Monday, June 11, 2012

Stick With It!

I found this a while back and shared it on Facebook. But, as people probably already realize and I'm just a little late to figuring this out, Facebook stuff scrolls away and then it's much harder to find again.  So I'm going to share it here. That way, I can find it again when I want to share it with someone.

 I like this little 2-minute video from Ira Glass, who many will know from This American Life.  This video really applies to any skill that needs to be honed, or creative endeavor that needs time to grow - not just storytelling or writing. 

And here's the longer version of this, more of just an interview with him:

Saturday, June 2, 2012

Black and White... or Gray?

I've been criticized recently for being too black and white with regards to "the type" of family that should consider - or more importantly, not consider unschooling as an option. I even wrote a blogpost last winter addressing this, Should YOU Unschool?

In looking back, of course that list was black and white. How else do you juxtapose two very different ways of parenting and looking at learning? And I guess I should have somehow conveyed that NO ONE is constantly on one end of the spectrum 100% of the time.  We all have bad days. We all have moments that are DEFINITELY less than stellar. But we don't just write them off and say, "Unschooling is anything, so that's ok too!" We step back and readjust. We try to improve and overcome our own shortfalls. We try to make our behavior (that is sometimes deeply rooted because of how we were raised) more aligned with the parenting and educational philosophies that we have consciously chosen.

Any parent can look at my list and see, in a general way, which seems to be the better fit. Lots of parents think they want to unschool for a variety of reasons - and they're not all good reasons. So, if you get really honest with yourself and where you are in your own life, you can see if unschooling is a good fit for you.

Here's the issue that keeps resurfacing.  When people say:

  • They require Math worksheets
  • They let their babies "cry it out"
  • They believe children are always trying to "get away with something"
  • They enforce rules in their house that their children neither agree with or have a say in
  • They scream at their kids
  • They blow off their kids' questions and curiosities
  • They keep firm boundaries between adult interactions and kid interactions
  • They resent the time they spend with their kids... for all kinds of reasons

These are the kinds of things that do not work well with unschooling. 

I'm often criticized for making that statement. 

The argument is, "You can't say that to people because they'll walk away from unschooling thinking that they cannot do it, or aren't doing it right."  And, my answer, as heartless as it may sound, is, "So? What if they do?" If they are really interested in unschooling, they will think about it some more and come back to the idea again. How many times does that happen to us as parents, we make a decision, only to find ourselves facing it again down the road? Or maybe they'll make some other choice that works better for their own family.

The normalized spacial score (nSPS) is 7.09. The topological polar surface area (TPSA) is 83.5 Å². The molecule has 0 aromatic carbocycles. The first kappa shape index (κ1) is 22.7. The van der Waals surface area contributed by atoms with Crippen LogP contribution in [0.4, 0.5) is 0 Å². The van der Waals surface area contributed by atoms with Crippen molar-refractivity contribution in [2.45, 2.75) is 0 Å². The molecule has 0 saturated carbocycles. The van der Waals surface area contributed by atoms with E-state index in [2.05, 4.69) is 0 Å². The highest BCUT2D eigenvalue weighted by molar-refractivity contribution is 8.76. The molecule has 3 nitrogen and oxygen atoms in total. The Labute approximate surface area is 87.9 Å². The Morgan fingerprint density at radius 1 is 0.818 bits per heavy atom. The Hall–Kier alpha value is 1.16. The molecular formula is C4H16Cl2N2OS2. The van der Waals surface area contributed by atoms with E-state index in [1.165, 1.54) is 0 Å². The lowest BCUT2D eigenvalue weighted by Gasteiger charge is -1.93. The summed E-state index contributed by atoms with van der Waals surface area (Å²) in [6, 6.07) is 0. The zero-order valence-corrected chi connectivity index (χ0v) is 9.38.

But if we sit here nodding with all kinds of parental choices, we are agreeing with them. Doesn't someone have to stand up and say, "Um, no. Please hear this, in the gentlest of ways: That is not going to go well. That is not going to create the best loving nurturing relationship."  I am not saying that the relationship will be without love and nurturing - but if you're looking for the best possible outcome, you're creating your own obstacles! 
Here's a scenario:
A parent is new to the idea of unschooling and seeks out more information. In doing so, they feel criticized for something they're doing. They are told it's not in alignment with unschooling. They throw up their hands, and say "Oh! Well then I am not an unschooler!" And walk away.
I can't relate to this. If I am curious about having a better relationship with my kids and choosing a better educational path, someone's comment is not going to derail my process. I may choose to look for info somewhere else. Or I may even just listen because there are some concepts that I'd like to understand better. But that one critique will not rechart my course. And if it does, then I am just blowing whatever direction the wind blows.  Not good.

Now that my kids are 18, 21, and 23 - all happily thriving in adventures of their own - I do have some experience under my belt.  These are three of the most different human beings and their paths have been so distinctly their own.  That has given me this fabulous opportunity to look back, retrospectively, and see what worked and what didn't.  Some parenting and educational choices were pure luck, and other's were incredibly well-thought out.  And, because I am HUMAN, I screwed up plenty of times.  But then I tried to realign myself with what I thought was the best way to interact with my children. I tried to catch myself, and correct the course. Sure, I could list all of my mistakes - and maybe that would make me more relatable - but I don't want to give the impression that those mistakes are good things. 

People want to say that Unschooling is not black and white - that it's all gray. But I disagree. It's the PEOPLE who are "gray." People have shortcomings, bad days, etc.  We're not computerized, and we have all kinds of emotional baggage that surfaces from time to time. Our implementation is sometimes gray because we're on a continuum. We don't start our parenting lives knowing exactly how to do everything right.  Most likely, we will not get through it without some regrets. But if we can set our sights on a goal - and get really clear on what that looks like - we will move along the continuum in a positive way. And we will land where we feel is right.

But the philosophy of unschooling your children stays constant. 

Maybe even, black and white?